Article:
A comparison of computational methods for detecting bursts in neuronal spike trains and their application to human stem cell-derived neuronal networks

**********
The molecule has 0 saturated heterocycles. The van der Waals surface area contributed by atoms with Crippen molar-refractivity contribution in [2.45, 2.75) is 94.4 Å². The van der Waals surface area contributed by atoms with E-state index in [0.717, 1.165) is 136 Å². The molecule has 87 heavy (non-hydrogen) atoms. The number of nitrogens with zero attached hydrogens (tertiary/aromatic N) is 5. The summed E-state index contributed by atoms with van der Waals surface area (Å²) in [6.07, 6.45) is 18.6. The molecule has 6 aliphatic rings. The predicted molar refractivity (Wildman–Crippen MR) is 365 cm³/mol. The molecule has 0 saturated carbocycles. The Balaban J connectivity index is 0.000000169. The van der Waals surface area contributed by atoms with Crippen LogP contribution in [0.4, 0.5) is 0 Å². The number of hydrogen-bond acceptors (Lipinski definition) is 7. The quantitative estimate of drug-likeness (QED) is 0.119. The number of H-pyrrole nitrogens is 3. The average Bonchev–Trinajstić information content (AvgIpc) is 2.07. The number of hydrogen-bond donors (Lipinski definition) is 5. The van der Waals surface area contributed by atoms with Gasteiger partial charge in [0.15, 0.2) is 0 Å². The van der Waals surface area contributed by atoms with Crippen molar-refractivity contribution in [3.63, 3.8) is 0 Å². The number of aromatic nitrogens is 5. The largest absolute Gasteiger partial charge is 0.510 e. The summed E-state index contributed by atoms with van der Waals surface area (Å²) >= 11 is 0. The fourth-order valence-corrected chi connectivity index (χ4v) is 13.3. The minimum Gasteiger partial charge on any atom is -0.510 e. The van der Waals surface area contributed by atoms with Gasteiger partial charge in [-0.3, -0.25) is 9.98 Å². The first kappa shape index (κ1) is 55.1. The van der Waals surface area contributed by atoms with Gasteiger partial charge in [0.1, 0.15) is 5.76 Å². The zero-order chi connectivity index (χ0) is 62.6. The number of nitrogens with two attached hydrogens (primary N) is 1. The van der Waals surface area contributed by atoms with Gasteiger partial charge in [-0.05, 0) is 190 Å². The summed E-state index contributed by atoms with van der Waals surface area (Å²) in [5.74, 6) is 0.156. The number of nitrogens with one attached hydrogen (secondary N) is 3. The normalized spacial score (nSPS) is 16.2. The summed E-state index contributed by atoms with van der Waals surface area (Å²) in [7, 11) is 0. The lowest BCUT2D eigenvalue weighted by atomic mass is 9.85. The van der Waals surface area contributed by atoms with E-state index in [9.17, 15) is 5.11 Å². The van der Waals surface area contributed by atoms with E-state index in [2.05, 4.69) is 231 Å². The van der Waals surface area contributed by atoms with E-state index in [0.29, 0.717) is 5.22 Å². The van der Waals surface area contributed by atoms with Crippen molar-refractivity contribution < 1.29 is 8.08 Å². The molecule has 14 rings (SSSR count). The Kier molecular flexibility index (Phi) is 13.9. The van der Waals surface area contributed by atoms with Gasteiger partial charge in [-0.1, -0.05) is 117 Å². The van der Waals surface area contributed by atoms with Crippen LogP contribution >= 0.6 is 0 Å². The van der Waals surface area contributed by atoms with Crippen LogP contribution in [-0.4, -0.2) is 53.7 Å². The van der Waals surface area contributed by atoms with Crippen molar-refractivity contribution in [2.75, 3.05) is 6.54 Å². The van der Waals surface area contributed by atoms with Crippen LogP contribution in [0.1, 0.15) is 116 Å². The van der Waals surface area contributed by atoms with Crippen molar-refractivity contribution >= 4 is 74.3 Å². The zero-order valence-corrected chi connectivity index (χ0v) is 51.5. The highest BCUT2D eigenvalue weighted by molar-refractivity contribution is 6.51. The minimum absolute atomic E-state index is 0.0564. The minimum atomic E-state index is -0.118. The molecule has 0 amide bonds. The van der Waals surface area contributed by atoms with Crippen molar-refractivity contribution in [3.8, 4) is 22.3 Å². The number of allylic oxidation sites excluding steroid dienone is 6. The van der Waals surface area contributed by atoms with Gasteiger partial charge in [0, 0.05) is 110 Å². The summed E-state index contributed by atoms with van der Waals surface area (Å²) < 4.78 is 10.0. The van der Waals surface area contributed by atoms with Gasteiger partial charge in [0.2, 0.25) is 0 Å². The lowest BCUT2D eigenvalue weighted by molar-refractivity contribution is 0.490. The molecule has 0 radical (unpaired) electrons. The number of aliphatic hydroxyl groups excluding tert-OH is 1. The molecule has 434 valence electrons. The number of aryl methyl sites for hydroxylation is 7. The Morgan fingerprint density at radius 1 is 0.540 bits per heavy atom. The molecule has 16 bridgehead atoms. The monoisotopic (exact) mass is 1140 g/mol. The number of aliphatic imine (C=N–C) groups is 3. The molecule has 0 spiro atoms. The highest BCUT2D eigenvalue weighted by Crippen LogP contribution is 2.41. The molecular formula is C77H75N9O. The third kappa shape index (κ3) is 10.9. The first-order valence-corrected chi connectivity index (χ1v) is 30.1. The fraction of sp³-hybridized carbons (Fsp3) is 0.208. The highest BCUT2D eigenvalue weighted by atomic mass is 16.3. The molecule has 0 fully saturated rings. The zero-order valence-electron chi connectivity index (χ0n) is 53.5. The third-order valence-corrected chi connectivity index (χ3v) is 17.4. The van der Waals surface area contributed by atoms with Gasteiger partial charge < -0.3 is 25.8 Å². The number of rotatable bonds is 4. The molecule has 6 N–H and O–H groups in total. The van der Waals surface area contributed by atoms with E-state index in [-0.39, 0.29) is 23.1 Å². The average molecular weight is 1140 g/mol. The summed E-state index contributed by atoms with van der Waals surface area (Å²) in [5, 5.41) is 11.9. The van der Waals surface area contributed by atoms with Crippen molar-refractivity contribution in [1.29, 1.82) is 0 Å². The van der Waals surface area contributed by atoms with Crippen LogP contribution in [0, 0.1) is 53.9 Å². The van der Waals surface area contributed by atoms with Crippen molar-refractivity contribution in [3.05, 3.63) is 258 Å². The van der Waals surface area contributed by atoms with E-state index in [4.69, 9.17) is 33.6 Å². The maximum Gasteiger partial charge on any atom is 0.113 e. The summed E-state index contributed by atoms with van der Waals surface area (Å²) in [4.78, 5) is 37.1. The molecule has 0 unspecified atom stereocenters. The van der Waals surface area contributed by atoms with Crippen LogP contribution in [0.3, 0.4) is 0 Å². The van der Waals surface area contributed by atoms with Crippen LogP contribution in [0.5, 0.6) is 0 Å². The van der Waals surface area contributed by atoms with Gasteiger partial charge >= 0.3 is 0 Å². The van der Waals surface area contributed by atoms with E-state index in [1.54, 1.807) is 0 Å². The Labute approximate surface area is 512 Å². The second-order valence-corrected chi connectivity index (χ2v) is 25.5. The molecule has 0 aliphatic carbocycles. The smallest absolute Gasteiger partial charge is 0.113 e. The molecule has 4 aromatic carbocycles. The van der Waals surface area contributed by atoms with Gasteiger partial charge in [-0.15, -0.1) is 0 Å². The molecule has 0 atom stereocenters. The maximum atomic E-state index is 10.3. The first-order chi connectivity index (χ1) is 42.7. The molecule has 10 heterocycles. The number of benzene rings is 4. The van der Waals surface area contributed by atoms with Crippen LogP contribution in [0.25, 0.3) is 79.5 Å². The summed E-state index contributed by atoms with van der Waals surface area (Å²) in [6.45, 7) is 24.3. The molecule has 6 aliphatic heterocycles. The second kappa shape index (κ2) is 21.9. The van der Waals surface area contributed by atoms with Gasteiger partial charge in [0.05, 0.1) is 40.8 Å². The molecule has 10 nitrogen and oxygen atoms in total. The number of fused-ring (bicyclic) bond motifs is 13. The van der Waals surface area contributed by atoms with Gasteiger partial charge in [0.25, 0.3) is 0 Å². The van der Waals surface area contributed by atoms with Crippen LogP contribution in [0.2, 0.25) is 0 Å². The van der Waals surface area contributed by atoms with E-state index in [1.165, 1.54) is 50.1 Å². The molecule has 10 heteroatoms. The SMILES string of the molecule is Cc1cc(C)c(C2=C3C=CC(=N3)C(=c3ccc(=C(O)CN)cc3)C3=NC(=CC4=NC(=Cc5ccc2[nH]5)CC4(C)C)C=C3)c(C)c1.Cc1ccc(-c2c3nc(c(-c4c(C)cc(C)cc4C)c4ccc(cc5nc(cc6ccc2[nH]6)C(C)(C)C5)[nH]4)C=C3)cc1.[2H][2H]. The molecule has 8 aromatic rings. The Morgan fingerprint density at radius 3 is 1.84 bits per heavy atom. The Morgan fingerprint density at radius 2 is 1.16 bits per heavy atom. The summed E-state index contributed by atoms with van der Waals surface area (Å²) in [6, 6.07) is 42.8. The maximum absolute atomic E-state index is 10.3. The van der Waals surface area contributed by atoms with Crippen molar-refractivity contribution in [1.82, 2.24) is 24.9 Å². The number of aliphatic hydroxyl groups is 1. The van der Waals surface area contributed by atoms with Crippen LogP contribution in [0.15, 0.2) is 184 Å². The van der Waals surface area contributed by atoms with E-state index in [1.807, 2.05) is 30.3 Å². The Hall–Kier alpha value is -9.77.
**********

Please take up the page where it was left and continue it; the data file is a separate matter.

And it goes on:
Accurate identification of bursting activity is an essential element in the characterization of neuronal network activity. Despite this, no one technique for identifying bursts in spike trains has been widely adopted. Instead, many methods have been developed for the analysis of bursting activity, often on an ad hoc basis. Here, we provide an unbiased assessment of the effectiveness of eight of these methods at detecting bursts in a range of spike trains. We suggest a list of features that an ideal burst detection technique should possess, and use synthetic data to assess each method in regards to these properties. We further employ each of the methods to re-analyze microelectrode array (MEA) recordings from mouse retinal ganglion cells, and examine their coherence with bursts detected by a human observer. We show that several common burst detection techniques perform poorly at analyzing spike trains with a variety of properties. We identify four promising burst detection techniques, which are then applied to MEA recordings of networks of human induced pluripotent stem cell (hiPSC)-derived neurons, and used to describe the ontogeny of bursting activity in these networks over several months of development. We conclude that no current method can provide ‘perfect’ burst detection results across a range of spike trains, however two burst detection techniques, the MaxInterval and logISI methods, outperform compared to others. We provide recommendations for the robust analysis of bursting activity in experimental recordings using current techniques.